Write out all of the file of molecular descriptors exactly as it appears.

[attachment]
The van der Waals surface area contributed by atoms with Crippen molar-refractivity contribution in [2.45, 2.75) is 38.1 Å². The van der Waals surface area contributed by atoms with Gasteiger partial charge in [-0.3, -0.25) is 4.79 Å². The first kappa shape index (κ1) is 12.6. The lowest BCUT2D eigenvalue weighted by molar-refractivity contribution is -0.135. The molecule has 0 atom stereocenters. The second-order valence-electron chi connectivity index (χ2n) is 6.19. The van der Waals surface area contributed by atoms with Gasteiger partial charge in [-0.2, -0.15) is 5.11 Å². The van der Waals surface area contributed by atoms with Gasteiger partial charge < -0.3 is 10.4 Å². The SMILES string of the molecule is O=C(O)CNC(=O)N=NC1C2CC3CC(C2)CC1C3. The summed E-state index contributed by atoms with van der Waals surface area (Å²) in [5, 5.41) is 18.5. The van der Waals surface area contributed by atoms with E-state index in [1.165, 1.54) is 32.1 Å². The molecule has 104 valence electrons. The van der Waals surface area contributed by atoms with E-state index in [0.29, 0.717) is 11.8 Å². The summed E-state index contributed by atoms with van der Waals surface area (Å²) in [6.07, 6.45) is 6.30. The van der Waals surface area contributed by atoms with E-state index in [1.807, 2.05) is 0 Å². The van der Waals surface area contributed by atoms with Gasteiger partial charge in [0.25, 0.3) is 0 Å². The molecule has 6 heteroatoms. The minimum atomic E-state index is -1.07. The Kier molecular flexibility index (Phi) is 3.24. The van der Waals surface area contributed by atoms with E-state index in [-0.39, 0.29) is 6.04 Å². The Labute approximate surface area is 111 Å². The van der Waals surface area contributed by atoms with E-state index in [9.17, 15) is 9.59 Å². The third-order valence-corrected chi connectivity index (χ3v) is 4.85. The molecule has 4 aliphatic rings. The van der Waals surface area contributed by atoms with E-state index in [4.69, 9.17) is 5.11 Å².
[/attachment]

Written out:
The van der Waals surface area contributed by atoms with Crippen molar-refractivity contribution in [2.45, 2.75) is 38.1 Å². The van der Waals surface area contributed by atoms with Gasteiger partial charge in [-0.3, -0.25) is 4.79 Å². The first kappa shape index (κ1) is 12.6. The lowest BCUT2D eigenvalue weighted by molar-refractivity contribution is -0.135. The molecule has 0 atom stereocenters. The second-order valence-electron chi connectivity index (χ2n) is 6.19. The van der Waals surface area contributed by atoms with Gasteiger partial charge in [-0.2, -0.15) is 5.11 Å². The van der Waals surface area contributed by atoms with Gasteiger partial charge < -0.3 is 10.4 Å². The SMILES string of the molecule is O=C(O)CNC(=O)N=NC1C2CC3CC(C2)CC1C3. The summed E-state index contributed by atoms with van der Waals surface area (Å²) in [5, 5.41) is 18.5. The van der Waals surface area contributed by atoms with E-state index in [1.165, 1.54) is 32.1 Å². The molecule has 104 valence electrons. The van der Waals surface area contributed by atoms with E-state index in [0.29, 0.717) is 11.8 Å². The summed E-state index contributed by atoms with van der Waals surface area (Å²) in [6.07, 6.45) is 6.30. The van der Waals surface area contributed by atoms with E-state index in [1.807, 2.05) is 0 Å². The van der Waals surface area contributed by atoms with Gasteiger partial charge in [0.25, 0.3) is 0 Å². The molecule has 6 heteroatoms. The minimum atomic E-state index is -1.07. The Kier molecular flexibility index (Phi) is 3.24. The van der Waals surface area contributed by atoms with E-state index in [-0.39, 0.29) is 6.04 Å². The Labute approximate surface area is 111 Å². The van der Waals surface area contributed by atoms with E-state index in [9.17, 15) is 9.59 Å². The third-order valence-corrected chi connectivity index (χ3v) is 4.85. The molecule has 4 aliphatic rings. The van der Waals surface area contributed by atoms with E-state index in [4.69, 9.17) is 5.11 Å².